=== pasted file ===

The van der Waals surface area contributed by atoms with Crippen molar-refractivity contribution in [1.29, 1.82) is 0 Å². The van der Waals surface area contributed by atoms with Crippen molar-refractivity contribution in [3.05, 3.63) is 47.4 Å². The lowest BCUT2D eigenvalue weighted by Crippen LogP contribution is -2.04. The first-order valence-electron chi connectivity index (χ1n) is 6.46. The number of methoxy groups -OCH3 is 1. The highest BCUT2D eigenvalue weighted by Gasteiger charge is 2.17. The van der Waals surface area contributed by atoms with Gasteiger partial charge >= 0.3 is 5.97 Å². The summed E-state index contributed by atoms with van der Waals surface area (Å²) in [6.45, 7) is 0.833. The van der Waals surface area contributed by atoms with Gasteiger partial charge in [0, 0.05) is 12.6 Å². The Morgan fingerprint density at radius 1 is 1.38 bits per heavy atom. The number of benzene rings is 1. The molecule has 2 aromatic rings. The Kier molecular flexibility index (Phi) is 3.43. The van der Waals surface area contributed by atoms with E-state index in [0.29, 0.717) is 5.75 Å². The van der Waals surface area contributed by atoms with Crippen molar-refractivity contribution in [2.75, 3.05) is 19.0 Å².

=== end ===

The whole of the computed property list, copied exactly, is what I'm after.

The van der Waals surface area contributed by atoms with Crippen molar-refractivity contribution in [1.29, 1.82) is 0 Å². The van der Waals surface area contributed by atoms with Crippen molar-refractivity contribution in [3.05, 3.63) is 47.4 Å². The lowest BCUT2D eigenvalue weighted by Crippen LogP contribution is -2.04. The first-order valence-electron chi connectivity index (χ1n) is 6.46. The number of methoxy groups -OCH3 is 1. The highest BCUT2D eigenvalue weighted by Gasteiger charge is 2.17. The van der Waals surface area contributed by atoms with Gasteiger partial charge >= 0.3 is 5.97 Å². The summed E-state index contributed by atoms with van der Waals surface area (Å²) in [6.45, 7) is 0.833. The van der Waals surface area contributed by atoms with Gasteiger partial charge in [0, 0.05) is 12.6 Å². The Morgan fingerprint density at radius 1 is 1.38 bits per heavy atom. The number of benzene rings is 1. The molecule has 2 aromatic rings. The Kier molecular flexibility index (Phi) is 3.43. The van der Waals surface area contributed by atoms with E-state index in [0.29, 0.717) is 5.75 Å². The van der Waals surface area contributed by atoms with Crippen molar-refractivity contribution in [2.75, 3.05) is 19.0 Å².